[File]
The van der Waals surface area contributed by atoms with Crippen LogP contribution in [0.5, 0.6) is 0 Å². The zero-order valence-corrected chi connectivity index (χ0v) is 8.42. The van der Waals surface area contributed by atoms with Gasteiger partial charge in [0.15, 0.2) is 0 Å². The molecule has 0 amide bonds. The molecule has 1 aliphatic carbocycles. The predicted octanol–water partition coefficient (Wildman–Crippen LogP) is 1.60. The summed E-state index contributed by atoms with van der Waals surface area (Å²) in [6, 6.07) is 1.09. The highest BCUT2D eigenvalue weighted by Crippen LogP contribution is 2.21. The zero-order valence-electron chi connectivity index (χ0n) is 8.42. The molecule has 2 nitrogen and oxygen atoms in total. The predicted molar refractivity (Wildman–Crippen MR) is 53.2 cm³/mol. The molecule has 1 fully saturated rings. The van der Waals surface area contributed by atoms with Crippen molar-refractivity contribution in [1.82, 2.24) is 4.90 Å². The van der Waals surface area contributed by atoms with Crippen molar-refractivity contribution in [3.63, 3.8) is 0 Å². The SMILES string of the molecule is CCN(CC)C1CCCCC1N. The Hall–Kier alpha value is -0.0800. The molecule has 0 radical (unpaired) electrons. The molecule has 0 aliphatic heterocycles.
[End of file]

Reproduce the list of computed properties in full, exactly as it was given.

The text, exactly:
The van der Waals surface area contributed by atoms with Crippen LogP contribution in [0.5, 0.6) is 0 Å². The zero-order valence-corrected chi connectivity index (χ0v) is 8.42. The van der Waals surface area contributed by atoms with Gasteiger partial charge in [0.15, 0.2) is 0 Å². The molecule has 0 amide bonds. The molecule has 1 aliphatic carbocycles. The predicted octanol–water partition coefficient (Wildman–Crippen LogP) is 1.60. The summed E-state index contributed by atoms with van der Waals surface area (Å²) in [6, 6.07) is 1.09. The highest BCUT2D eigenvalue weighted by Crippen LogP contribution is 2.21. The zero-order valence-electron chi connectivity index (χ0n) is 8.42. The molecule has 2 nitrogen and oxygen atoms in total. The predicted molar refractivity (Wildman–Crippen MR) is 53.2 cm³/mol. The molecule has 1 fully saturated rings. The van der Waals surface area contributed by atoms with Crippen molar-refractivity contribution in [1.82, 2.24) is 4.90 Å². The van der Waals surface area contributed by atoms with Crippen molar-refractivity contribution in [3.63, 3.8) is 0 Å². The SMILES string of the molecule is CCN(CC)C1CCCCC1N. The Hall–Kier alpha value is -0.0800. The molecule has 0 radical (unpaired) electrons. The molecule has 0 aliphatic heterocycles.